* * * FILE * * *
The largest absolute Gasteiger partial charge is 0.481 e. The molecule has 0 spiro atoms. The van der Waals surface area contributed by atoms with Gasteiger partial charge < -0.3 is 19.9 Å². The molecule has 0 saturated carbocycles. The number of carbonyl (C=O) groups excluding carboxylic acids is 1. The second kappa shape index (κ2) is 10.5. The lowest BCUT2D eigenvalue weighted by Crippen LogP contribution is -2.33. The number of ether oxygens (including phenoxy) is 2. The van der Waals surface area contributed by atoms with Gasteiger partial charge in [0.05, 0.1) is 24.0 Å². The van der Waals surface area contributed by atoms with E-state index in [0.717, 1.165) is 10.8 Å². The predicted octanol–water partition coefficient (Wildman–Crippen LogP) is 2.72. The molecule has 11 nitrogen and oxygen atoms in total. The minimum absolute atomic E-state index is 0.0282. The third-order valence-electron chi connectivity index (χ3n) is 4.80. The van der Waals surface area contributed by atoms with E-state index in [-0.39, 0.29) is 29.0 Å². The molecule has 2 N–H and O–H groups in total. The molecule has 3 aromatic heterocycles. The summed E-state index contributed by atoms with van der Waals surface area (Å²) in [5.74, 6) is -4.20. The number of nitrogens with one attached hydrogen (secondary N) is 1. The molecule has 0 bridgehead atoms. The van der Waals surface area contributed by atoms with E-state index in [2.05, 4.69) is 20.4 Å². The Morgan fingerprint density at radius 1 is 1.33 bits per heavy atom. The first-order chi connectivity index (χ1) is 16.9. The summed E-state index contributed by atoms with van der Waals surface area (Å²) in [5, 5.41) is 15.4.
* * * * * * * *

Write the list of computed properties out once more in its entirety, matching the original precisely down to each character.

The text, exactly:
The largest absolute Gasteiger partial charge is 0.481 e. The molecule has 0 spiro atoms. The van der Waals surface area contributed by atoms with Gasteiger partial charge < -0.3 is 19.9 Å². The molecule has 0 saturated carbocycles. The number of carbonyl (C=O) groups excluding carboxylic acids is 1. The second kappa shape index (κ2) is 10.5. The lowest BCUT2D eigenvalue weighted by Crippen LogP contribution is -2.33. The number of ether oxygens (including phenoxy) is 2. The van der Waals surface area contributed by atoms with Gasteiger partial charge in [0.05, 0.1) is 24.0 Å². The van der Waals surface area contributed by atoms with E-state index in [0.717, 1.165) is 10.8 Å². The predicted octanol–water partition coefficient (Wildman–Crippen LogP) is 2.72. The molecule has 11 nitrogen and oxygen atoms in total. The minimum absolute atomic E-state index is 0.0282. The third-order valence-electron chi connectivity index (χ3n) is 4.80. The van der Waals surface area contributed by atoms with E-state index in [-0.39, 0.29) is 29.0 Å². The molecule has 2 N–H and O–H groups in total. The molecule has 3 aromatic heterocycles. The summed E-state index contributed by atoms with van der Waals surface area (Å²) in [5.74, 6) is -4.20. The number of nitrogens with one attached hydrogen (secondary N) is 1. The molecule has 0 bridgehead atoms. The van der Waals surface area contributed by atoms with E-state index in [2.05, 4.69) is 20.4 Å². The Morgan fingerprint density at radius 1 is 1.33 bits per heavy atom. The first-order chi connectivity index (χ1) is 16.9. The summed E-state index contributed by atoms with van der Waals surface area (Å²) in [5, 5.41) is 15.4.